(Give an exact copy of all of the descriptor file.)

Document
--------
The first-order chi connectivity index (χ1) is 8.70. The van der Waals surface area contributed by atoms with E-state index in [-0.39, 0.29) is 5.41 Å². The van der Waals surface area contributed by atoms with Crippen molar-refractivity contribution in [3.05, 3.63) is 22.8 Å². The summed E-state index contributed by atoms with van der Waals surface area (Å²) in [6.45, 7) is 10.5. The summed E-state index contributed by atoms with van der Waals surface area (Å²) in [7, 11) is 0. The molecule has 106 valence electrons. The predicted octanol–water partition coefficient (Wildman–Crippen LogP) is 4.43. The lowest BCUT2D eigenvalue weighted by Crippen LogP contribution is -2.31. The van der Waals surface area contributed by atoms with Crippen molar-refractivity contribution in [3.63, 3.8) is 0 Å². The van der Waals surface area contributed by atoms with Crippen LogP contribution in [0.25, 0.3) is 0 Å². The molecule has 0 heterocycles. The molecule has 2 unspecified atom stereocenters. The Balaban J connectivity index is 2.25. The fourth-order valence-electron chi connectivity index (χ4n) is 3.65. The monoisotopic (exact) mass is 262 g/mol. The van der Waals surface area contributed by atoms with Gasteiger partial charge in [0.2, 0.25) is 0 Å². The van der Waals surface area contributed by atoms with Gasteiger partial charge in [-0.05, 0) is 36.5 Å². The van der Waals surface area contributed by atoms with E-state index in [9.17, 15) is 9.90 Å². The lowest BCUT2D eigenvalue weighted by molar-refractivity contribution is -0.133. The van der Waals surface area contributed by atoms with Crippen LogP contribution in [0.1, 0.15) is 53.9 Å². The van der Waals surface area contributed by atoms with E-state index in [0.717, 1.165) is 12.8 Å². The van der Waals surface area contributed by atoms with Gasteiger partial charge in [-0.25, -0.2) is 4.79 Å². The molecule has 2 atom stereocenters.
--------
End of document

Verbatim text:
The first-order chi connectivity index (χ1) is 8.70. The van der Waals surface area contributed by atoms with E-state index in [-0.39, 0.29) is 5.41 Å². The van der Waals surface area contributed by atoms with Crippen molar-refractivity contribution in [3.05, 3.63) is 22.8 Å². The summed E-state index contributed by atoms with van der Waals surface area (Å²) in [6.45, 7) is 10.5. The summed E-state index contributed by atoms with van der Waals surface area (Å²) in [7, 11) is 0. The molecule has 106 valence electrons. The predicted octanol–water partition coefficient (Wildman–Crippen LogP) is 4.43. The lowest BCUT2D eigenvalue weighted by Crippen LogP contribution is -2.31. The van der Waals surface area contributed by atoms with Crippen molar-refractivity contribution in [3.63, 3.8) is 0 Å². The van der Waals surface area contributed by atoms with Crippen LogP contribution in [0.25, 0.3) is 0 Å². The molecule has 0 heterocycles. The molecule has 2 unspecified atom stereocenters. The Balaban J connectivity index is 2.25. The fourth-order valence-electron chi connectivity index (χ4n) is 3.65. The monoisotopic (exact) mass is 262 g/mol. The van der Waals surface area contributed by atoms with Gasteiger partial charge in [0.2, 0.25) is 0 Å². The van der Waals surface area contributed by atoms with Gasteiger partial charge in [-0.05, 0) is 36.5 Å². The van der Waals surface area contributed by atoms with E-state index in [9.17, 15) is 9.90 Å². The lowest BCUT2D eigenvalue weighted by molar-refractivity contribution is -0.133. The van der Waals surface area contributed by atoms with Crippen LogP contribution in [0.1, 0.15) is 53.9 Å². The van der Waals surface area contributed by atoms with E-state index in [0.717, 1.165) is 12.8 Å². The van der Waals surface area contributed by atoms with Gasteiger partial charge in [-0.25, -0.2) is 4.79 Å². The molecule has 2 atom stereocenters.